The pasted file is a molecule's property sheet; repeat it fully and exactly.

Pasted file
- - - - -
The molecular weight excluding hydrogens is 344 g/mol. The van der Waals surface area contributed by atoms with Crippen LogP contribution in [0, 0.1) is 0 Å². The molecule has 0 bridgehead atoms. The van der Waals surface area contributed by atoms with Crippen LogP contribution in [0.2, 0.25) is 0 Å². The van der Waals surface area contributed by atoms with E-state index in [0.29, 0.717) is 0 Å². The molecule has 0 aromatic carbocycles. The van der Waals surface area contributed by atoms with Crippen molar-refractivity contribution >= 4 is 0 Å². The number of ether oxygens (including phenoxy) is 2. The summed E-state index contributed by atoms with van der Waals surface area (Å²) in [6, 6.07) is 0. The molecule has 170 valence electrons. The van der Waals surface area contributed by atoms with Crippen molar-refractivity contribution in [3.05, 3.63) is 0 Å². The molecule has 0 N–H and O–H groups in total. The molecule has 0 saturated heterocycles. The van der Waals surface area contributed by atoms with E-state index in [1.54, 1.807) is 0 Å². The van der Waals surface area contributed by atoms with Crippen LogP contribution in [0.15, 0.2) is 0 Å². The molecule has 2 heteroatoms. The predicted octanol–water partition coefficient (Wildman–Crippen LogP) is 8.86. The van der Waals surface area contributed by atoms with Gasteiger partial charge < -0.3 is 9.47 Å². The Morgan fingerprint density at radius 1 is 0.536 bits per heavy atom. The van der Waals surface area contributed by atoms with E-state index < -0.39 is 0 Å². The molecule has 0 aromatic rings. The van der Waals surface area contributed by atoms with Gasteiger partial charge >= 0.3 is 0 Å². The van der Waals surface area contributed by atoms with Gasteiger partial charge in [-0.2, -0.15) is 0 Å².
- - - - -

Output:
The molecular weight excluding hydrogens is 344 g/mol. The van der Waals surface area contributed by atoms with Crippen LogP contribution in [0, 0.1) is 0 Å². The molecule has 0 bridgehead atoms. The van der Waals surface area contributed by atoms with Crippen LogP contribution in [0.2, 0.25) is 0 Å². The van der Waals surface area contributed by atoms with E-state index in [0.29, 0.717) is 0 Å². The molecule has 0 aromatic carbocycles. The van der Waals surface area contributed by atoms with Crippen molar-refractivity contribution >= 4 is 0 Å². The number of ether oxygens (including phenoxy) is 2. The summed E-state index contributed by atoms with van der Waals surface area (Å²) in [6, 6.07) is 0. The molecule has 170 valence electrons. The van der Waals surface area contributed by atoms with Crippen molar-refractivity contribution in [3.05, 3.63) is 0 Å². The molecule has 0 N–H and O–H groups in total. The molecule has 0 saturated heterocycles. The van der Waals surface area contributed by atoms with E-state index in [1.54, 1.807) is 0 Å². The van der Waals surface area contributed by atoms with Crippen LogP contribution in [0.15, 0.2) is 0 Å². The molecule has 2 heteroatoms. The predicted octanol–water partition coefficient (Wildman–Crippen LogP) is 8.86. The van der Waals surface area contributed by atoms with Gasteiger partial charge < -0.3 is 9.47 Å². The Morgan fingerprint density at radius 1 is 0.536 bits per heavy atom. The van der Waals surface area contributed by atoms with E-state index < -0.39 is 0 Å². The molecule has 0 aromatic rings. The van der Waals surface area contributed by atoms with Gasteiger partial charge >= 0.3 is 0 Å². The van der Waals surface area contributed by atoms with Gasteiger partial charge in [-0.2, -0.15) is 0 Å².